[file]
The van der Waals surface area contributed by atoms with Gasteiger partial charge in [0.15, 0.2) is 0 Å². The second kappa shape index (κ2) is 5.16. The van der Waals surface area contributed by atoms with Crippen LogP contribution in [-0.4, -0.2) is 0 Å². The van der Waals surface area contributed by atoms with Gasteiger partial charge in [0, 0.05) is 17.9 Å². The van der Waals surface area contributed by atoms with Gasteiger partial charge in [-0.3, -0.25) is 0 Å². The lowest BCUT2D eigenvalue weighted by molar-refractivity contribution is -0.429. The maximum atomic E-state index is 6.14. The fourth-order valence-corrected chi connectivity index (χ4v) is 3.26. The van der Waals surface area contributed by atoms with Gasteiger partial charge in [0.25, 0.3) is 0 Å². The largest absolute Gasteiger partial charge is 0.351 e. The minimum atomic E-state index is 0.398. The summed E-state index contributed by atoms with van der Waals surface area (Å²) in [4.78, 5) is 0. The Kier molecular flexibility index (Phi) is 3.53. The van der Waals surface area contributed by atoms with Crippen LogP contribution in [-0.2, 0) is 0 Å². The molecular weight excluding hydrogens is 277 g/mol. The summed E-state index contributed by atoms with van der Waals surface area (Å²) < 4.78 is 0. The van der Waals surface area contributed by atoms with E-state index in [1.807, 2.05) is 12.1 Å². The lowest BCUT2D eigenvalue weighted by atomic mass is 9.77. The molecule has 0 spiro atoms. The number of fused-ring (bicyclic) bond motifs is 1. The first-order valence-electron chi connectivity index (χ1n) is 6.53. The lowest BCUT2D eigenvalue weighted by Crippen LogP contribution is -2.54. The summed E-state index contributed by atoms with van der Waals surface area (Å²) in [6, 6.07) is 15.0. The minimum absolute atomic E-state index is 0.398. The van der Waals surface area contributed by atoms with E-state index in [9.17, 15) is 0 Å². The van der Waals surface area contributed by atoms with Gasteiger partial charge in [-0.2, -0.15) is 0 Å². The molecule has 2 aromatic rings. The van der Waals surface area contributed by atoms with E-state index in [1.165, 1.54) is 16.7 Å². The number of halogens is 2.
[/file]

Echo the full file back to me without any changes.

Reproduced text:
The van der Waals surface area contributed by atoms with Gasteiger partial charge in [0.15, 0.2) is 0 Å². The second kappa shape index (κ2) is 5.16. The van der Waals surface area contributed by atoms with Crippen LogP contribution in [-0.4, -0.2) is 0 Å². The van der Waals surface area contributed by atoms with Gasteiger partial charge in [0, 0.05) is 17.9 Å². The van der Waals surface area contributed by atoms with Gasteiger partial charge in [-0.3, -0.25) is 0 Å². The lowest BCUT2D eigenvalue weighted by molar-refractivity contribution is -0.429. The maximum atomic E-state index is 6.14. The fourth-order valence-corrected chi connectivity index (χ4v) is 3.26. The van der Waals surface area contributed by atoms with Gasteiger partial charge in [0.25, 0.3) is 0 Å². The largest absolute Gasteiger partial charge is 0.351 e. The minimum atomic E-state index is 0.398. The summed E-state index contributed by atoms with van der Waals surface area (Å²) in [4.78, 5) is 0. The Kier molecular flexibility index (Phi) is 3.53. The van der Waals surface area contributed by atoms with Crippen LogP contribution in [-0.2, 0) is 0 Å². The molecular weight excluding hydrogens is 277 g/mol. The summed E-state index contributed by atoms with van der Waals surface area (Å²) < 4.78 is 0. The van der Waals surface area contributed by atoms with E-state index in [1.807, 2.05) is 12.1 Å². The lowest BCUT2D eigenvalue weighted by atomic mass is 9.77. The molecule has 0 spiro atoms. The number of fused-ring (bicyclic) bond motifs is 1. The first-order valence-electron chi connectivity index (χ1n) is 6.53. The lowest BCUT2D eigenvalue weighted by Crippen LogP contribution is -2.54. The summed E-state index contributed by atoms with van der Waals surface area (Å²) in [6, 6.07) is 15.0. The minimum absolute atomic E-state index is 0.398. The van der Waals surface area contributed by atoms with E-state index in [9.17, 15) is 0 Å². The van der Waals surface area contributed by atoms with Gasteiger partial charge in [-0.2, -0.15) is 0 Å². The molecule has 2 aromatic rings. The van der Waals surface area contributed by atoms with E-state index in [1.165, 1.54) is 16.7 Å². The number of halogens is 2.